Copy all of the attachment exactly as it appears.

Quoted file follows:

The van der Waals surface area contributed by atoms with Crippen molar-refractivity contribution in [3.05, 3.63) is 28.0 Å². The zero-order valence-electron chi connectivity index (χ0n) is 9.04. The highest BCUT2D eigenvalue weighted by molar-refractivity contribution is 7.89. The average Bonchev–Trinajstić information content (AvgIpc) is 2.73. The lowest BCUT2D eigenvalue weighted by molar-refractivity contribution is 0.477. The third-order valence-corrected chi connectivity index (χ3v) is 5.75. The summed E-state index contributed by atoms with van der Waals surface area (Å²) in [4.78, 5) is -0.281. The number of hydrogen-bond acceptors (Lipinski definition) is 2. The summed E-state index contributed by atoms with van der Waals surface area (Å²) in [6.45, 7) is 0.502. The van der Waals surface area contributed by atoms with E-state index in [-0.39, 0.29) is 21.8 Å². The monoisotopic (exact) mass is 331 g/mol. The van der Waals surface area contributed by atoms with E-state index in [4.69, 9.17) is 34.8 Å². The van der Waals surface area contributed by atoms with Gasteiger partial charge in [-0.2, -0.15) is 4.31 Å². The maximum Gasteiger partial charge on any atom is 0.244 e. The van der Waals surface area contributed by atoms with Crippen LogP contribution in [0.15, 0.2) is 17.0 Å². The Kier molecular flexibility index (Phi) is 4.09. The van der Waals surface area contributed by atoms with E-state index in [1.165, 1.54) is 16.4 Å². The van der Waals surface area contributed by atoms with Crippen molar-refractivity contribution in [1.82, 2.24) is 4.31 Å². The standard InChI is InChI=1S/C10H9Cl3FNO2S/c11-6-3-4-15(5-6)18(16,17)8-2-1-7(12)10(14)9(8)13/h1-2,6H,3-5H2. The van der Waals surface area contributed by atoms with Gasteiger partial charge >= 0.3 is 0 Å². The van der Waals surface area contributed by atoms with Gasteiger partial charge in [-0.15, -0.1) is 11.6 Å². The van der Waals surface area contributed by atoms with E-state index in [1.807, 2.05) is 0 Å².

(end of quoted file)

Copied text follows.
The van der Waals surface area contributed by atoms with Crippen molar-refractivity contribution in [3.05, 3.63) is 28.0 Å². The zero-order valence-electron chi connectivity index (χ0n) is 9.04. The highest BCUT2D eigenvalue weighted by molar-refractivity contribution is 7.89. The average Bonchev–Trinajstić information content (AvgIpc) is 2.73. The lowest BCUT2D eigenvalue weighted by molar-refractivity contribution is 0.477. The third-order valence-corrected chi connectivity index (χ3v) is 5.75. The summed E-state index contributed by atoms with van der Waals surface area (Å²) in [4.78, 5) is -0.281. The number of hydrogen-bond acceptors (Lipinski definition) is 2. The summed E-state index contributed by atoms with van der Waals surface area (Å²) in [6.45, 7) is 0.502. The van der Waals surface area contributed by atoms with E-state index in [-0.39, 0.29) is 21.8 Å². The monoisotopic (exact) mass is 331 g/mol. The van der Waals surface area contributed by atoms with E-state index in [4.69, 9.17) is 34.8 Å². The van der Waals surface area contributed by atoms with Gasteiger partial charge in [-0.2, -0.15) is 4.31 Å². The maximum Gasteiger partial charge on any atom is 0.244 e. The van der Waals surface area contributed by atoms with Crippen LogP contribution in [0.15, 0.2) is 17.0 Å². The Kier molecular flexibility index (Phi) is 4.09. The van der Waals surface area contributed by atoms with E-state index in [1.165, 1.54) is 16.4 Å². The van der Waals surface area contributed by atoms with Crippen molar-refractivity contribution in [1.82, 2.24) is 4.31 Å². The standard InChI is InChI=1S/C10H9Cl3FNO2S/c11-6-3-4-15(5-6)18(16,17)8-2-1-7(12)10(14)9(8)13/h1-2,6H,3-5H2. The van der Waals surface area contributed by atoms with Gasteiger partial charge >= 0.3 is 0 Å². The van der Waals surface area contributed by atoms with Gasteiger partial charge in [-0.15, -0.1) is 11.6 Å². The van der Waals surface area contributed by atoms with E-state index in [1.807, 2.05) is 0 Å².